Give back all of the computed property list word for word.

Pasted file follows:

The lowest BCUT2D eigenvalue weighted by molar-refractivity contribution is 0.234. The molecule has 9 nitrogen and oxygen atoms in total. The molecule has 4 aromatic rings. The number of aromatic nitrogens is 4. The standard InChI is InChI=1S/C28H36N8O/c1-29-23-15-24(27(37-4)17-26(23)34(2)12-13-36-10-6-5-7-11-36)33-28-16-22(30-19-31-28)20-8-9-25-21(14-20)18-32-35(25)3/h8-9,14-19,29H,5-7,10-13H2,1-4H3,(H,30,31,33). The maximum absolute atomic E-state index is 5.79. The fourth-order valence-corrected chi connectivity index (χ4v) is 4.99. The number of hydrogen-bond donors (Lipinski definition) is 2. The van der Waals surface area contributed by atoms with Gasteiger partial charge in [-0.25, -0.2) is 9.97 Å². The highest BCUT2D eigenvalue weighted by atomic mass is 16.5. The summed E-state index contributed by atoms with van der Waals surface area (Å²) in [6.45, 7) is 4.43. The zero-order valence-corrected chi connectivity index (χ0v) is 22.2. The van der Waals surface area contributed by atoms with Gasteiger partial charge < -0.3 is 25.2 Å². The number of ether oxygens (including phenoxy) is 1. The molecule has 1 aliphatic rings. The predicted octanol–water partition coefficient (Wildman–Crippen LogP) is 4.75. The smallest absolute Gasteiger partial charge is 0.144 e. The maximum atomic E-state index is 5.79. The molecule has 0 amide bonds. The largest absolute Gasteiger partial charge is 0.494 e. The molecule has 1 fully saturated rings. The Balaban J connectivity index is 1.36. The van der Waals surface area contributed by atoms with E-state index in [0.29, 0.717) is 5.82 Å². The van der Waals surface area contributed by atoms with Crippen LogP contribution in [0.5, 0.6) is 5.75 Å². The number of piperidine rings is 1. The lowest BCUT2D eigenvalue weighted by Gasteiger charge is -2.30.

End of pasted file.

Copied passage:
The lowest BCUT2D eigenvalue weighted by molar-refractivity contribution is 0.234. The molecule has 9 nitrogen and oxygen atoms in total. The molecule has 4 aromatic rings. The number of aromatic nitrogens is 4. The standard InChI is InChI=1S/C28H36N8O/c1-29-23-15-24(27(37-4)17-26(23)34(2)12-13-36-10-6-5-7-11-36)33-28-16-22(30-19-31-28)20-8-9-25-21(14-20)18-32-35(25)3/h8-9,14-19,29H,5-7,10-13H2,1-4H3,(H,30,31,33). The maximum absolute atomic E-state index is 5.79. The fourth-order valence-corrected chi connectivity index (χ4v) is 4.99. The number of hydrogen-bond donors (Lipinski definition) is 2. The van der Waals surface area contributed by atoms with Gasteiger partial charge in [-0.25, -0.2) is 9.97 Å². The highest BCUT2D eigenvalue weighted by atomic mass is 16.5. The summed E-state index contributed by atoms with van der Waals surface area (Å²) in [6.45, 7) is 4.43. The zero-order valence-corrected chi connectivity index (χ0v) is 22.2. The van der Waals surface area contributed by atoms with Gasteiger partial charge < -0.3 is 25.2 Å². The number of ether oxygens (including phenoxy) is 1. The molecule has 1 aliphatic rings. The predicted octanol–water partition coefficient (Wildman–Crippen LogP) is 4.75. The smallest absolute Gasteiger partial charge is 0.144 e. The maximum atomic E-state index is 5.79. The molecule has 0 amide bonds. The largest absolute Gasteiger partial charge is 0.494 e. The molecule has 1 fully saturated rings. The Balaban J connectivity index is 1.36. The van der Waals surface area contributed by atoms with E-state index in [0.29, 0.717) is 5.82 Å². The van der Waals surface area contributed by atoms with Crippen LogP contribution in [0.5, 0.6) is 5.75 Å². The number of piperidine rings is 1. The lowest BCUT2D eigenvalue weighted by Gasteiger charge is -2.30.